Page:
# Probability question (choosing cards from a deck)

1. Sep 23, 2009

### jumbogala

1. The problem statement, all variables and given/known data
A special deck of 40 cards has 4 suits (hearts, diamonds, spades, and clubs) and 10 denominations (aces, ones, ... tens).

Four cards are randomly chosen from the deck. What is the probability that you get:
a) two pairs?
b) the third card selected is the first ace chosen?

2. Relevant equations
Note: when I say 40 c 4, I mean 40 choose 4 or (40!) / (4!36!)

3. The attempt at a solution
First I found the number of ways 4 cards can be selected from 40. It's 40 c 4, or 91390 ways.

a) So first you choose a denomination. There's 10 ways that can happen, so it's 10 x (4 c 2). Then choose a second denomination. There are 9 ways that can happen, so it's 9 x (4 c 2). All together 10 x (4 c 2) x 9 x (4 c 2) = 3240.

3240 / 91390 = 0.035... but that's not the answer. Where did I go wrong?

b) The first card can be any of 36 cards. The second card can be any of 35 cards. The third card can be any of 4 cards (only aces), and the fourth can be any of 37 cards.

Number of ways it can happen then: 36 x 35 x 4 x 37 = 186480. But that's way more than the sample space so that can't be right =\

2. Sep 23, 2009

### Dick

For a) I think you are forgetting the order of choosing the denominations doesn't matter. You are treating it like it does. For b), again, it's matter of order. You seem to think the sample space is only 91390. It's not. The number of ways to pull 4 cards in a specific order is 40*39*38*37=2193360. Right?

3. Sep 24, 2009

### jumbogala

For a) I'm not sure how to fix it so that the order doesn't matter. Within (4 c 2) the order is of no importance, so I need to fix the 10 and 9. The answer in the booklet shows to pick 2 denominations first, so (10 c 2) and then multiply by (4 c 2) twice. But I don't quite understand why... (and couldn't you have two pairs from the same denomination?)

And for b), that makes sense. I'm confused though, because it's only the third card that matters. The order of the first two doesn't make a difference, so do I need to account for that somewhere?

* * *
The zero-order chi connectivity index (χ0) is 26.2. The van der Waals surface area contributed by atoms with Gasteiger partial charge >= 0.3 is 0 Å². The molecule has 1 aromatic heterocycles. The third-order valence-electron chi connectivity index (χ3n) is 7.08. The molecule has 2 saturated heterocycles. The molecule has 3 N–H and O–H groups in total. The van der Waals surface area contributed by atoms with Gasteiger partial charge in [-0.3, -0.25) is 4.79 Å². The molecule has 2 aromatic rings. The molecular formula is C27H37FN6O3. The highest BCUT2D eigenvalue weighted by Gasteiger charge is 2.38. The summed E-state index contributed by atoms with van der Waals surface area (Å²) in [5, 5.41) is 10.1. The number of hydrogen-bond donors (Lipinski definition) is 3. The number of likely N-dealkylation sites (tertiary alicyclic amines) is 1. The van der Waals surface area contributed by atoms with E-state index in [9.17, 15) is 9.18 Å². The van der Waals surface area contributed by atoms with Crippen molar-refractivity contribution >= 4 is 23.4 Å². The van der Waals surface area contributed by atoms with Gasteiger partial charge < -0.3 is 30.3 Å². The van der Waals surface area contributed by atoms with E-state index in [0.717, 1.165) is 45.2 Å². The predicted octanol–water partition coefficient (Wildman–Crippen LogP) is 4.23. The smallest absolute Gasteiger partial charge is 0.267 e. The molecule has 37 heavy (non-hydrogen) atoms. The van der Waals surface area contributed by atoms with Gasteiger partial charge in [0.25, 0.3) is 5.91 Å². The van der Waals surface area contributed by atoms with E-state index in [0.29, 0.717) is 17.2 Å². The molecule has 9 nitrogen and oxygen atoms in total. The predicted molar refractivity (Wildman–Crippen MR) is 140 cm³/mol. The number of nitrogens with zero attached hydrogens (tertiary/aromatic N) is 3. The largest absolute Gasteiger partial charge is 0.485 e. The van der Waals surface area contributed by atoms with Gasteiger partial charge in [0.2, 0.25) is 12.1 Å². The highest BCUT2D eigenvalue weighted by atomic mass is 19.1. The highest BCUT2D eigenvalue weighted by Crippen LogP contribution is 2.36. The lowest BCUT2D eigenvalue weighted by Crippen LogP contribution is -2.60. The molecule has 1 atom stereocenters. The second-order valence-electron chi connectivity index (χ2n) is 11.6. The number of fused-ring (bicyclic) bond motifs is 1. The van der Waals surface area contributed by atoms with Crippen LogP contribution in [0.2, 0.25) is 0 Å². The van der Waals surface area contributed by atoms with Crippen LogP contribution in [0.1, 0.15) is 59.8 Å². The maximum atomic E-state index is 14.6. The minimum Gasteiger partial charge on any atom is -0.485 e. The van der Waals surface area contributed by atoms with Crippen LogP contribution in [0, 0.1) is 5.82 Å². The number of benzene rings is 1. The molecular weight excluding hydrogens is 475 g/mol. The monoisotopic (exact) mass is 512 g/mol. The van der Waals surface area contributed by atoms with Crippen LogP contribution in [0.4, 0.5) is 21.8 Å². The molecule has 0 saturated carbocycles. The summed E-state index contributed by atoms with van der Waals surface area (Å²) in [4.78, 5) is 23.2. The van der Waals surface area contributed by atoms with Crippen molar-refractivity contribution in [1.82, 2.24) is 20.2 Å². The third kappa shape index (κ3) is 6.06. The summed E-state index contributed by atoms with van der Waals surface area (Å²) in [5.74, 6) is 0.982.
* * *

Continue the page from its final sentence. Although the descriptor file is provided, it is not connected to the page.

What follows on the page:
4. Sep 24, 2009

### Dick

You can't have two pairs from the same denomination. That would be four of a kind. (10 c 2) is exactly the number of ways to pick two denominations without regard for order. For b) you should divide your number of ways to select four cards IN ORDER with the first ace in the third place by ALL ways to select four cards IN ORDER. The fact the order of the other three cards doesn't really matter isn't important. You are just taking a ratio of possible ordered draws.

5. Sep 24, 2009

### jumbogala

Okay, a makes total sense now.

I still don't get b, but I don't know how else you could explain it. I don't get how the order of the cards comes in to play here. Sigh...

6. Sep 24, 2009

### Dick

I'll try this once more. If you count ALL of the ways to pick four cards in order, with the restriction that the 3rd card is an ace, and then you divide by ALL of the ways to pick four cards in order, then you will get the correct probability, right?

7. Sep 25, 2009

### jumbogala

But I thought the four cards weren't picked in any order (except the third card). Is there a way to compute the probability when the order doesn't matter?

8. Sep 25, 2009

### Dick

Now you are just confusing me. How can you pick only one out of the four cards 'in order'? You pick all four cards in order. Only the third one needs to be an ace.

9. Sep 25, 2009

### jumbogala

I'm confusing myself too! I was confused about whether the order of the first two cards mattered. I think I get it now though, so thanks!